One of my longstanding soapboxes here on the blog has been that modern (or postmodern, if you will) Christianity seems to be more sociologically driven than theologically driven. In other words, we tend to stick our finger into the wind of social trends to see which way the culture is going and adapt our doctrine and practice to fit.
There are some pluses to this. One of the main pluses is that Christians often answer questions no one is asking and this helps us to see what is really on the minds and hearts of those we seek to reach.
Also, through the centuries we have built up a technical vocabulary related to Christian doctrine and practice which is unfamiliar to many. At its best, this sociologically driven mindset reminds us that it is ok to find new words and expressions to communicate old truths. This is a good thing
Further, we are commanded to love our neighbors as ourselves and one part of loving our neighbors is learning to empathize with them. Our sociologically driven friends often do a great service to the church in helping us understand and empathize with the people around us.
I would also say that sociology and theology don't necessarily have to be in conflict. The two can serve each other. But I would say that theology must drive the bus, and sociology, to be most helpful, must trail behind and be directed by theology. This is where I think we often go wrong. And I want to address one example of this.
When I think of sociologically driven ministries I think of prominent ministries which survey communities and then tailor their ministries to fit. I also think of the reliance so many of us have on demographics in church planting and growth.
Again, in their place these are good things - I have done surveys and read demographic reports (in fact, I'm going to a meeting in a couple of weeks with some city planners to learn more about local demographics). They are helpful in so many ways.
But I am not sure we analyze these surveys and demographics in the most helpful ways. Sociological analysis of demographics not only shows us trends and the like, they alsoo show us needs, desires, and values of a community.
However, if we analyzed these things through a theological grid we would begin with the assumption that man is, at root, a worshipping being. Thus, the surveys and other demographic analyses will not only reveal needs, desires and values, but the idols that are worshipped in our communities.
This line of thought occurred to me recently when reading someone's blog as they spoke about the upcoming DaVinci Code movie. They said that Christians need to not merely defend orthodox Christianity against the DaVinci Code but to listen and learn exactly why it is that the DaVinci Code is so appealing to so many.
In other words, this blogger was suggesting that there are reasons behind the interest we might not be aware of. I couldn't agree more and wholeheartedly endorse this advice. If you find yourself in a discussion with someone who is interested in the DaVinci Code I suggest a lot of listening before you start speaking. There are all kinds of reasons people may be interested in this that go beyond the purported "evidence."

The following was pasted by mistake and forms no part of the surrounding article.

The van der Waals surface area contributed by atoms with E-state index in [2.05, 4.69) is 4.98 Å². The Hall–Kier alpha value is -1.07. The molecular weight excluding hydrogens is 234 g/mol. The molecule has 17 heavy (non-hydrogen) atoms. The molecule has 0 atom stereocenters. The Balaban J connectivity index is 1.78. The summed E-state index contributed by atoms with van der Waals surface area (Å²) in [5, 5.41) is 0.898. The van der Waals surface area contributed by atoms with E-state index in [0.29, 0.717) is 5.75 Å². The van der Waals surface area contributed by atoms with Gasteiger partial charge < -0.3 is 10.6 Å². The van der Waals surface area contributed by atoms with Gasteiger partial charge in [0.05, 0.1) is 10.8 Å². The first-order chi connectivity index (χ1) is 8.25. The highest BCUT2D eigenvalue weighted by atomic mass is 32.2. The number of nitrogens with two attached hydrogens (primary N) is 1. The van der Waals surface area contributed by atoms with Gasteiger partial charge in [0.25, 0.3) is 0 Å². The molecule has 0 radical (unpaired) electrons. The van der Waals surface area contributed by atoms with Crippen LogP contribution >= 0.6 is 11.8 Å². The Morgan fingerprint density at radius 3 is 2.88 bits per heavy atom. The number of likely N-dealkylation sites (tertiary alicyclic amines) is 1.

But as I read these words another thought occurred to me. As we are listening to our friends and acquaintances who are interested in the DaVinci Code we must be courteous, but at the same time not take their responses at face value. They are not neutral in evaluating the DaVinci Code or anything else (neither are we). Their reasons for accepting this stuff are driven by the idols they worship. Thus, if we just treat them as neutral observers in this whole thing we are missing the heart of worship that drives them.
It was these ruminations about the DaVinci Code that drew me back to the whole sociological/theological paradigm and the subject of idol worship. We often treat the unregenerate as if they are sinless and pure (I understand we don't intend to, but the effect is similar). Hence, the myth of the sinless sinner.
We listen to the rationale of our friends who accept the DaVinci Code and accept them at face value and tailor our responses accordingly. We survey our community, find out what that community needs and values and plant a church which reflects those needs and values. Again, the listening and surveying are good things if they can foster further communication.
But the rub is that we are often catering to their idols. How do I reconcile my desire to tailor a church to the needs and values of a particular community when in fact the essence of idolatry is to have a church which is tailored to meet my needs.
If I am in an upscale community that values family, success and financial freedom I might decide that the way to reach these folks is to build a family friendly church with classes and seminars on marriage and parenting, money management and a biblical view of success, or how to use your success in a godly way. There are many good aspects to all of these emphases, but we can miss the fact that people often value family, money and success for idolatrous reasons. In other words, it may be helpful to give someone biblical principles for budgeting, but it may be that their interest in budgeting is driven by an idol of greed.
And so I am suggesting that we not treat sinners as if they are sinless. For some time now it has been en vogue to listen to the unregenerate and tailor our ministries to their stated needs, desires and values. This has been the case with the church growth movement, the seeker sensitive movement, and in many cases with postmodern and emerging movements. In doing so we often fail to get behind the sinless and idolatrous motives that are driving the needs, desires and values.